Is the Latest Release of Cygwin supported on Windows Server 8/2012
Sun May 27 17:37:00 GMT 2012
On 5/27/2012 3:30 AM, Linda Walsh wrote:
> It Could be if it is done in a way that removes all the 32-bit
> speed probs (alignment issues being only 1), but ALOT of what
> computers do is
> move data around -- large amounts -- strings, buffers, etc.
> 64-bit archs can move a native 8-bytes/cycle, 32-bits only 4... that's
> a 100%
> increase in 32-bit instructions for something that has been measured
> to dominate
> many programs. Maybe there could be callouts to convert those calls
> to native
> 8-byte moves,
This has little to do with choice between 32- and 64-bit OS, unless you
write programs which spend their time moving data blocks which are too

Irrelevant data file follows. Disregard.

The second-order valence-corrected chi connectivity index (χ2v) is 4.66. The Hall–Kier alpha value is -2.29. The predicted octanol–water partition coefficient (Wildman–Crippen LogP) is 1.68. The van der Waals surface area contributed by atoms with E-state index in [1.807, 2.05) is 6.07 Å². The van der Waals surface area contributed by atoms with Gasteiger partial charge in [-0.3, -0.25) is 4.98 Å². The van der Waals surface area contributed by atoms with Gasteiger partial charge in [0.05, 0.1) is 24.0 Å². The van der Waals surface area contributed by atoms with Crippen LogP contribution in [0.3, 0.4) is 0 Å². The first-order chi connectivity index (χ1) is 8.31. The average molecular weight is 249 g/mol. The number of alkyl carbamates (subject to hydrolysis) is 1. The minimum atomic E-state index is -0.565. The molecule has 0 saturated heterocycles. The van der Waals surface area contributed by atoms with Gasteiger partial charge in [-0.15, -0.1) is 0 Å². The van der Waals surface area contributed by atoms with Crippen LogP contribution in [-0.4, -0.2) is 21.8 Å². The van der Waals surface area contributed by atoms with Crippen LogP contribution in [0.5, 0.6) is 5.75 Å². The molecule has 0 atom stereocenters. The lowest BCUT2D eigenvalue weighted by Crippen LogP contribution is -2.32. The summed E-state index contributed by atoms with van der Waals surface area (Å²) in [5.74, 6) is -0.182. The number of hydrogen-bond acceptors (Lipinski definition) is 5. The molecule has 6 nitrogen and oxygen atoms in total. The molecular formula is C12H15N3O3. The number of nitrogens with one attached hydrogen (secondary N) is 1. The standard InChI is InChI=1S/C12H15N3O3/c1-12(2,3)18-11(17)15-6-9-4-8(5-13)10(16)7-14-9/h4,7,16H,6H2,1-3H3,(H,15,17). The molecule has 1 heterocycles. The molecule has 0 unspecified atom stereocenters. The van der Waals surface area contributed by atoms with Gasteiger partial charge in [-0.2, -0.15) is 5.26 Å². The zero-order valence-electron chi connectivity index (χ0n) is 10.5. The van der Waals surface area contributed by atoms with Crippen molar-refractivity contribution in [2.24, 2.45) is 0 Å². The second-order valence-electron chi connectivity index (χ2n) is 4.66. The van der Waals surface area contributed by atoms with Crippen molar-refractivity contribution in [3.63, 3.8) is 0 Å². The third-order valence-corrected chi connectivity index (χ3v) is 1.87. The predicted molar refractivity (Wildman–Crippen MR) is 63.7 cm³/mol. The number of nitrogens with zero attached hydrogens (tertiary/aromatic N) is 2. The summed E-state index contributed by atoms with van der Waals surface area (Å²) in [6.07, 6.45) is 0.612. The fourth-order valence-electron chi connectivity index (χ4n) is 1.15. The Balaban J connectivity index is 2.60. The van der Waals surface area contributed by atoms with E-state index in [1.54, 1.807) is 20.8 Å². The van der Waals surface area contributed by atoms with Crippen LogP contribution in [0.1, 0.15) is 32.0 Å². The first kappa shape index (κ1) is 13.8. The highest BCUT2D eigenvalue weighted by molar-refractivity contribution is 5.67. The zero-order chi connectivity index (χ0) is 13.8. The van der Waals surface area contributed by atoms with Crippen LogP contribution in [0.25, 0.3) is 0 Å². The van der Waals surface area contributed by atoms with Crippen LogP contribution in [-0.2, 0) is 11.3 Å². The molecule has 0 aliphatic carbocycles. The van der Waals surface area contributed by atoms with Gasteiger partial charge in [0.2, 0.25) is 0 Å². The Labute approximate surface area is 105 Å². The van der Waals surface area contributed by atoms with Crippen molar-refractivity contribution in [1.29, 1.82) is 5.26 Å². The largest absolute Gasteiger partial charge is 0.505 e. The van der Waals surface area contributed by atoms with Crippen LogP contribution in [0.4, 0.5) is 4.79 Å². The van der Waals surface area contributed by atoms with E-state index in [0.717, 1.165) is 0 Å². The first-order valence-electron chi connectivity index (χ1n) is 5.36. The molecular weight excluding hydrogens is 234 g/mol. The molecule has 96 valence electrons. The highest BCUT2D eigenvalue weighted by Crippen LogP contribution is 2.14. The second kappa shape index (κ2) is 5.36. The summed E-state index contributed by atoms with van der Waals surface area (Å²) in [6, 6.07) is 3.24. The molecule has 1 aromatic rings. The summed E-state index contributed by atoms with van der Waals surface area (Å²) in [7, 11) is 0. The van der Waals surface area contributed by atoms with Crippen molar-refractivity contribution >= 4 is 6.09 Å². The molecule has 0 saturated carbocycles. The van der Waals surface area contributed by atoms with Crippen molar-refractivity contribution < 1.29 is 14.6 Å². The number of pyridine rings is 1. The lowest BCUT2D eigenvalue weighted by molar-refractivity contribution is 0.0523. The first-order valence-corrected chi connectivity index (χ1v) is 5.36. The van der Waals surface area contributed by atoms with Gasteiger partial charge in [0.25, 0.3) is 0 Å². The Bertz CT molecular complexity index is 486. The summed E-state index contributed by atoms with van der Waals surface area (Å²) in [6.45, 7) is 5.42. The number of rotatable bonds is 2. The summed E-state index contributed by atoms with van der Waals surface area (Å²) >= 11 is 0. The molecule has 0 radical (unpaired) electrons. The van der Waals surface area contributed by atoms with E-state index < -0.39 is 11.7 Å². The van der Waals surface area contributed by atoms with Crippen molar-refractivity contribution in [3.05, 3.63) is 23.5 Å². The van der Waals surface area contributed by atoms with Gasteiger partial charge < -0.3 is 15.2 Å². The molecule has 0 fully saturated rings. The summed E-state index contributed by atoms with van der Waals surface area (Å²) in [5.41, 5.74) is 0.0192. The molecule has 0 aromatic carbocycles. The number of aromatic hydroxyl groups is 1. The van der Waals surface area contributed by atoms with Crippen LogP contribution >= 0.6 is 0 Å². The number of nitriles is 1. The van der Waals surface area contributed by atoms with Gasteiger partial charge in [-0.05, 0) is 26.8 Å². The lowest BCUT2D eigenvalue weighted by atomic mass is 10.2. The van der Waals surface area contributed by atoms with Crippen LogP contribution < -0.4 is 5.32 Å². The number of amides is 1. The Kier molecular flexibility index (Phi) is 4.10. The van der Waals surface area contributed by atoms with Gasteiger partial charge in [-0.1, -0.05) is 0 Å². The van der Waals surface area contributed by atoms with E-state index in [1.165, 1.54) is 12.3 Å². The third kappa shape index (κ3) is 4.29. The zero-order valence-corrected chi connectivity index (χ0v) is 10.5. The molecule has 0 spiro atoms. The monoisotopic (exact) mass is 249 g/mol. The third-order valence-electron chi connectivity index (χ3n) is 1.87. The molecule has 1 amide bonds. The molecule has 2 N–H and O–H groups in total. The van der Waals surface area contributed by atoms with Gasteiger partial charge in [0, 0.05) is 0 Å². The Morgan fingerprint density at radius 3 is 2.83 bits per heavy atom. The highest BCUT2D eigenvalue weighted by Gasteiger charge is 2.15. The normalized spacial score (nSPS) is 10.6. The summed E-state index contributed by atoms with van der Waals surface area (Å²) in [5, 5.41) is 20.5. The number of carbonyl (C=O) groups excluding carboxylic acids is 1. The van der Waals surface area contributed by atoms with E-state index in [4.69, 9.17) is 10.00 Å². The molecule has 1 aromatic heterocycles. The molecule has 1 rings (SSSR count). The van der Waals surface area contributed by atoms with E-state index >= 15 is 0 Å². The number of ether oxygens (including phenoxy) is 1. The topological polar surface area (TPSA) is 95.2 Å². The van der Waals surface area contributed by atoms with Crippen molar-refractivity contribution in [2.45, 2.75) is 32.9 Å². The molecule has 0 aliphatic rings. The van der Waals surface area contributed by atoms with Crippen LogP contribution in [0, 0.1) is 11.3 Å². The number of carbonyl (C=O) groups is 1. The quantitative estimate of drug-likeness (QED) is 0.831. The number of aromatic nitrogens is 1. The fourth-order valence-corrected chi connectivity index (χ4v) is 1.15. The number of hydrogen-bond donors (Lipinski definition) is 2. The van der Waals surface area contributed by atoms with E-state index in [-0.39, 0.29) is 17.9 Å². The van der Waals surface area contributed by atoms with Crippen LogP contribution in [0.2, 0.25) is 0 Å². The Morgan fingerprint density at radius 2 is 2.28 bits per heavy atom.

big for cygwin. gcc -m32 defaults to generation of in-line memcpy code
optimized for short strings, while gcc -m64 uses glibc functions (too
big to inline), but that's only indirectly a consequence of the OS.
CPUs have been adding microcode continually for better optimization of
the gcc -m32 string moves, even though new CPUs are designed primarily
for 64-bit OS. The same data move instructions are present in either
OS. It took years for glibc to implement efficient string moves for
x86_64, and those still bump up against the question whether they always
use code which runs on the CPUs of a decade ago.
CPU designers spend lots of cycles simulating runs of future CPUs on
instruction traces of current applications. There's a lot more
quantitative analysis there then in any assertions I've seen about the
future of cygwin.
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